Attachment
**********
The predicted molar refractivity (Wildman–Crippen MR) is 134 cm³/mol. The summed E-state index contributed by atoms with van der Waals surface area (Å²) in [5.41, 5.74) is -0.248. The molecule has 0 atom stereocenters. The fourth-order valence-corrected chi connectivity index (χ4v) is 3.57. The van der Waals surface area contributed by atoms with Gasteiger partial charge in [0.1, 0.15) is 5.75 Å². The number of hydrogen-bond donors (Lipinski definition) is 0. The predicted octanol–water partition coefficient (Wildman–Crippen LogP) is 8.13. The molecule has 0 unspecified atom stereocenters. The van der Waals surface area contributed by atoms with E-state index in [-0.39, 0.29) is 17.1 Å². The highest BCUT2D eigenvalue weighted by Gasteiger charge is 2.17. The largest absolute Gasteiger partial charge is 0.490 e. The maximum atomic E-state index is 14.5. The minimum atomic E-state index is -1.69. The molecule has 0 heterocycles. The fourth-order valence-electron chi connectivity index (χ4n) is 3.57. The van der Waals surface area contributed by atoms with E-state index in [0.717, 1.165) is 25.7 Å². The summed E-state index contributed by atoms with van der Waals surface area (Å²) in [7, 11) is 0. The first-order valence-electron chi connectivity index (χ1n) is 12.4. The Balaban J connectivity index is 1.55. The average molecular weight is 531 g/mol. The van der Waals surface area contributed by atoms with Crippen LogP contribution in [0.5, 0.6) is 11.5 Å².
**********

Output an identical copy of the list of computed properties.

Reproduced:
The predicted molar refractivity (Wildman–Crippen MR) is 134 cm³/mol. The summed E-state index contributed by atoms with van der Waals surface area (Å²) in [5.41, 5.74) is -0.248. The molecule has 0 atom stereocenters. The fourth-order valence-corrected chi connectivity index (χ4v) is 3.57. The van der Waals surface area contributed by atoms with Gasteiger partial charge in [0.1, 0.15) is 5.75 Å². The number of hydrogen-bond donors (Lipinski definition) is 0. The predicted octanol–water partition coefficient (Wildman–Crippen LogP) is 8.13. The molecule has 0 unspecified atom stereocenters. The van der Waals surface area contributed by atoms with E-state index in [-0.39, 0.29) is 17.1 Å². The highest BCUT2D eigenvalue weighted by Gasteiger charge is 2.17. The largest absolute Gasteiger partial charge is 0.490 e. The maximum atomic E-state index is 14.5. The minimum atomic E-state index is -1.69. The molecule has 0 heterocycles. The fourth-order valence-electron chi connectivity index (χ4n) is 3.57. The van der Waals surface area contributed by atoms with E-state index in [0.717, 1.165) is 25.7 Å². The summed E-state index contributed by atoms with van der Waals surface area (Å²) in [7, 11) is 0. The first-order valence-electron chi connectivity index (χ1n) is 12.4. The Balaban J connectivity index is 1.55. The average molecular weight is 531 g/mol. The van der Waals surface area contributed by atoms with Crippen LogP contribution in [0.5, 0.6) is 11.5 Å².